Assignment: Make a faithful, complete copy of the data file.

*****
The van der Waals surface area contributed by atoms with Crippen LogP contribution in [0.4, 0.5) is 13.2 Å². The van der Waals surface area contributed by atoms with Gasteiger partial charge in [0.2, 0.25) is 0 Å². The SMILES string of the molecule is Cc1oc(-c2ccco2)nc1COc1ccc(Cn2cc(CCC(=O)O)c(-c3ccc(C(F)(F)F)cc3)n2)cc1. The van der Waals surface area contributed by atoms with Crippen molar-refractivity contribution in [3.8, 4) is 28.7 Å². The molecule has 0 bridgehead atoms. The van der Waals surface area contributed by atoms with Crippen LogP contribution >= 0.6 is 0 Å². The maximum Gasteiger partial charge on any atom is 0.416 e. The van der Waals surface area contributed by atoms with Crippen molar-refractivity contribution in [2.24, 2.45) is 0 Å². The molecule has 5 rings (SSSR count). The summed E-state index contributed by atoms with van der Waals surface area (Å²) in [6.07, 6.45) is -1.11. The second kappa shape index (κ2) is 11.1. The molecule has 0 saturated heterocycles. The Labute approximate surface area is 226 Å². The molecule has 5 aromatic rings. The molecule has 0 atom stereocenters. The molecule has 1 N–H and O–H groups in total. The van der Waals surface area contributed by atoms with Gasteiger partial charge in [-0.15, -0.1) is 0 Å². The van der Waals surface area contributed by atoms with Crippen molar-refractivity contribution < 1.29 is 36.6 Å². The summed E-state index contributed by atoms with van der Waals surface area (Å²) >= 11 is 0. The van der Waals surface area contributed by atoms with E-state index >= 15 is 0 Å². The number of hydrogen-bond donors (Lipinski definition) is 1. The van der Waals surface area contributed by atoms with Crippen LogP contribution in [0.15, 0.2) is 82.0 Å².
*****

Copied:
The van der Waals surface area contributed by atoms with Crippen LogP contribution in [0.4, 0.5) is 13.2 Å². The van der Waals surface area contributed by atoms with Gasteiger partial charge in [0.2, 0.25) is 0 Å². The SMILES string of the molecule is Cc1oc(-c2ccco2)nc1COc1ccc(Cn2cc(CCC(=O)O)c(-c3ccc(C(F)(F)F)cc3)n2)cc1. The van der Waals surface area contributed by atoms with Crippen molar-refractivity contribution in [3.8, 4) is 28.7 Å². The molecule has 0 bridgehead atoms. The van der Waals surface area contributed by atoms with Crippen LogP contribution >= 0.6 is 0 Å². The maximum Gasteiger partial charge on any atom is 0.416 e. The van der Waals surface area contributed by atoms with Crippen molar-refractivity contribution in [2.24, 2.45) is 0 Å². The molecule has 5 rings (SSSR count). The summed E-state index contributed by atoms with van der Waals surface area (Å²) in [6.07, 6.45) is -1.11. The second kappa shape index (κ2) is 11.1. The molecule has 0 saturated heterocycles. The Labute approximate surface area is 226 Å². The molecule has 5 aromatic rings. The molecule has 0 atom stereocenters. The molecule has 1 N–H and O–H groups in total. The van der Waals surface area contributed by atoms with Gasteiger partial charge in [-0.15, -0.1) is 0 Å². The van der Waals surface area contributed by atoms with Crippen molar-refractivity contribution < 1.29 is 36.6 Å². The summed E-state index contributed by atoms with van der Waals surface area (Å²) >= 11 is 0. The van der Waals surface area contributed by atoms with E-state index >= 15 is 0 Å². The number of hydrogen-bond donors (Lipinski definition) is 1. The van der Waals surface area contributed by atoms with Crippen LogP contribution in [0.15, 0.2) is 82.0 Å².